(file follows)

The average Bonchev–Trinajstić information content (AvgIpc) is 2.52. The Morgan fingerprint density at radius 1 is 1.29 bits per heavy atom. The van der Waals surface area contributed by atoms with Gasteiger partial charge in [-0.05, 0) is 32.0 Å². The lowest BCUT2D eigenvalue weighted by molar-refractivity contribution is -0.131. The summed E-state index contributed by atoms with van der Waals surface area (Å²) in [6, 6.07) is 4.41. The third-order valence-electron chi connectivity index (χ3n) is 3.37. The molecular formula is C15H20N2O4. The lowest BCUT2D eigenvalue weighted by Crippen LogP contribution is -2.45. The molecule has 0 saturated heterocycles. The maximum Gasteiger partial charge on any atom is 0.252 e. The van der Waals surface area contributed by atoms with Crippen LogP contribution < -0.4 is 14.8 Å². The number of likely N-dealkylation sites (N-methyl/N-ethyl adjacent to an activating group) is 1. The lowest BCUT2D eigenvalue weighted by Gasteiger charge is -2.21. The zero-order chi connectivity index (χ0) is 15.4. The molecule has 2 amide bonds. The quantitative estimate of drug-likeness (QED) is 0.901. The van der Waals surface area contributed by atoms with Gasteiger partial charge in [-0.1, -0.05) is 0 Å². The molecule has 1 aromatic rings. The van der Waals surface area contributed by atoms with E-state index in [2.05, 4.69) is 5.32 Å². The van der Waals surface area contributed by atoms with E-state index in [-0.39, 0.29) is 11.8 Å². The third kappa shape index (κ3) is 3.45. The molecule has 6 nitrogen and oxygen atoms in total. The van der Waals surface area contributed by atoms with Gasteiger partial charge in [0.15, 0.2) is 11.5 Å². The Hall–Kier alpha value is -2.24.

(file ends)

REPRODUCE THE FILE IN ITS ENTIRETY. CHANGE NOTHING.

The average Bonchev–Trinajstić information content (AvgIpc) is 2.52. The Morgan fingerprint density at radius 1 is 1.29 bits per heavy atom. The van der Waals surface area contributed by atoms with Gasteiger partial charge in [-0.05, 0) is 32.0 Å². The lowest BCUT2D eigenvalue weighted by molar-refractivity contribution is -0.131. The summed E-state index contributed by atoms with van der Waals surface area (Å²) in [6, 6.07) is 4.41. The third-order valence-electron chi connectivity index (χ3n) is 3.37. The molecular formula is C15H20N2O4. The lowest BCUT2D eigenvalue weighted by Crippen LogP contribution is -2.45. The molecule has 0 saturated heterocycles. The maximum Gasteiger partial charge on any atom is 0.252 e. The van der Waals surface area contributed by atoms with Crippen LogP contribution < -0.4 is 14.8 Å². The number of likely N-dealkylation sites (N-methyl/N-ethyl adjacent to an activating group) is 1. The lowest BCUT2D eigenvalue weighted by Gasteiger charge is -2.21. The zero-order chi connectivity index (χ0) is 15.4. The molecule has 2 amide bonds. The quantitative estimate of drug-likeness (QED) is 0.901. The van der Waals surface area contributed by atoms with Gasteiger partial charge in [-0.1, -0.05) is 0 Å². The molecule has 1 aromatic rings. The van der Waals surface area contributed by atoms with E-state index in [2.05, 4.69) is 5.32 Å². The van der Waals surface area contributed by atoms with E-state index in [-0.39, 0.29) is 11.8 Å². The third kappa shape index (κ3) is 3.45. The molecule has 6 nitrogen and oxygen atoms in total. The van der Waals surface area contributed by atoms with Gasteiger partial charge in [0.15, 0.2) is 11.5 Å². The Hall–Kier alpha value is -2.24.